Hint of Planet-Sized Drifters Bewilders Hubble Scientists
Piercing the heart of a globular star cluster, NASA's Hubble Space Telescope uncovered tantalizing clues to what could be a strange and unexpected population of wandering, planet-sized objects. The orbiting observatory detected these bodies in the globular cluster M22 by the way their gravity bends the light from background stars, a phenomenon called microlensing. These microlensing events were unusually brief, indicating that the mass of the the intervening objects could be as little as 80 times that of Earth. Bodies this small have never been detected by microlensing observations.
Piercing the heart of a globular star cluster with its needle-sharp vision, NASA's Hubble Space Telescope has uncovered tantalizing clues to what could potentially be a strange and unexpected population of wandering, planet-sized objects.
In results published this week in NATURE, the international science journal, Kailash Sahu (Space Telescope Science Institute, Baltimore, MD) and colleagues report six unusual microlensing events inside the globular cluster M22.
Microlensing occurs when a background star brightens momentarily as a foreground object drifts by. The unusual objects thought to cause these events are far too dim to be seen directly, but instead were detected by the way their gravitational field amplifies light from a distant background star in the huge central bulge of our galaxy. Microlensing has been used before to search for low-mass objects in the disk and halo of our galaxy, but Hubble's sharp vision is essential to probe the interiors of globular clusters further.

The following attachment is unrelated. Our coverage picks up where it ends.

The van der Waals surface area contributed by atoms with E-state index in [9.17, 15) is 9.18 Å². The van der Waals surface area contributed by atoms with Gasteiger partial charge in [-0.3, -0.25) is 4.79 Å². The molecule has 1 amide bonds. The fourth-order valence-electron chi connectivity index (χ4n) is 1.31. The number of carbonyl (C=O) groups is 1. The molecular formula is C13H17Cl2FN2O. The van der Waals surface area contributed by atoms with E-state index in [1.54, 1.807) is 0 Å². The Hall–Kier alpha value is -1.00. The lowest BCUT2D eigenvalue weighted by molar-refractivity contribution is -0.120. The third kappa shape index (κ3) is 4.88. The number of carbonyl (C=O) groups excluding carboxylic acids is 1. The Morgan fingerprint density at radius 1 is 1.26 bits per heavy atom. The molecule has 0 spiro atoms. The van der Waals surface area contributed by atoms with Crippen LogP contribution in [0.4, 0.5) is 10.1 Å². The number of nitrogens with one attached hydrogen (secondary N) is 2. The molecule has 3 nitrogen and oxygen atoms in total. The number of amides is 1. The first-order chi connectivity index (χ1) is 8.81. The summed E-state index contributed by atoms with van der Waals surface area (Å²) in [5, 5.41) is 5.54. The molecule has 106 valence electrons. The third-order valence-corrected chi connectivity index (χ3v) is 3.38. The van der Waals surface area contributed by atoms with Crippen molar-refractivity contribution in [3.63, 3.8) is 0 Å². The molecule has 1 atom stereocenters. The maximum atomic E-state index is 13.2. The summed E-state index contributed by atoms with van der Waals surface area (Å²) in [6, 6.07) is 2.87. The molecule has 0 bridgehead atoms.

From February 22 to June 15, 1999, Sahu and colleagues monitored 83,000 stars, detecting one clear microlensing event caused by a normal dwarf star in the cluster (about one tenth the mass of our Sun). As a result of gravitational lensing, the background star appeared to grow 10 times brighter and then returned to its normal brightness over a period of 18 days.
In addition to the microlensing event caused by the dwarf star, Sahu and his team recorded six even more interesting, unexpectedly brief events where a background star jumped in brightness by as much as a factor of two for less than 20 hours before dropping back to normal brightness. This means that the microlensing object must have been much smaller than a normal star.
These microlensing events were unusually brief, indicating that the mass of the intervening object could be as little as 80 times that of Earth. So what are they? Theoretically they might be planets that were gravitationally torn away from parent stars in the cluster. However, they are estimated to make up as much as 10 percent of the cluster's mass - too numerous to be wandering, "orphaned" planets.
The results are so surprising, the astronomers caution that these preliminary observations must be confirmed by follow-up Hubble observations. If verified, these dark denizens could yield new insights about how stars and planets formed in the early universe.